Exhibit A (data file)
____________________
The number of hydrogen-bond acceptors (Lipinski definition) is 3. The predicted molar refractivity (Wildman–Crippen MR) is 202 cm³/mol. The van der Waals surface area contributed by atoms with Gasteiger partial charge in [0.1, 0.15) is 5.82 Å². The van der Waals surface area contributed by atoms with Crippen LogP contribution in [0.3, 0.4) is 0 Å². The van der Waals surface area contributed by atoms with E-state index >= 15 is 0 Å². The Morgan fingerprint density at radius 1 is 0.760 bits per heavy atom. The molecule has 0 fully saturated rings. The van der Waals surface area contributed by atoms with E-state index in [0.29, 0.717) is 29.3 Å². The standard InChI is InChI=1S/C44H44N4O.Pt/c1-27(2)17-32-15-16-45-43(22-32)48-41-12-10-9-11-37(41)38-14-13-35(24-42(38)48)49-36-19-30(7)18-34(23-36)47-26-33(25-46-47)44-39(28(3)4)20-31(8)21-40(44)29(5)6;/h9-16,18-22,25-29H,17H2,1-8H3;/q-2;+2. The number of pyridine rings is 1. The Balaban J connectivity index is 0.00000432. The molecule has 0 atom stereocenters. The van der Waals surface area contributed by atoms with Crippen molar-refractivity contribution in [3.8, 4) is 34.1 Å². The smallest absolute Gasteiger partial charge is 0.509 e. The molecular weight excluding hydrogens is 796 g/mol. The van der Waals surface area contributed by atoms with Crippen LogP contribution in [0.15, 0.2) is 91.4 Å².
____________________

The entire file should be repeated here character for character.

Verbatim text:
The number of hydrogen-bond acceptors (Lipinski definition) is 3. The predicted molar refractivity (Wildman–Crippen MR) is 202 cm³/mol. The van der Waals surface area contributed by atoms with Gasteiger partial charge in [0.1, 0.15) is 5.82 Å². The van der Waals surface area contributed by atoms with Crippen LogP contribution in [0.3, 0.4) is 0 Å². The van der Waals surface area contributed by atoms with E-state index >= 15 is 0 Å². The Morgan fingerprint density at radius 1 is 0.760 bits per heavy atom. The molecule has 0 fully saturated rings. The van der Waals surface area contributed by atoms with E-state index in [0.29, 0.717) is 29.3 Å². The standard InChI is InChI=1S/C44H44N4O.Pt/c1-27(2)17-32-15-16-45-43(22-32)48-41-12-10-9-11-37(41)38-14-13-35(24-42(38)48)49-36-19-30(7)18-34(23-36)47-26-33(25-46-47)44-39(28(3)4)20-31(8)21-40(44)29(5)6;/h9-16,18-22,25-29H,17H2,1-8H3;/q-2;+2. The number of pyridine rings is 1. The Balaban J connectivity index is 0.00000432. The molecule has 0 atom stereocenters. The van der Waals surface area contributed by atoms with Crippen molar-refractivity contribution in [3.8, 4) is 34.1 Å². The smallest absolute Gasteiger partial charge is 0.509 e. The molecular weight excluding hydrogens is 796 g/mol. The van der Waals surface area contributed by atoms with Crippen LogP contribution in [0.15, 0.2) is 91.4 Å².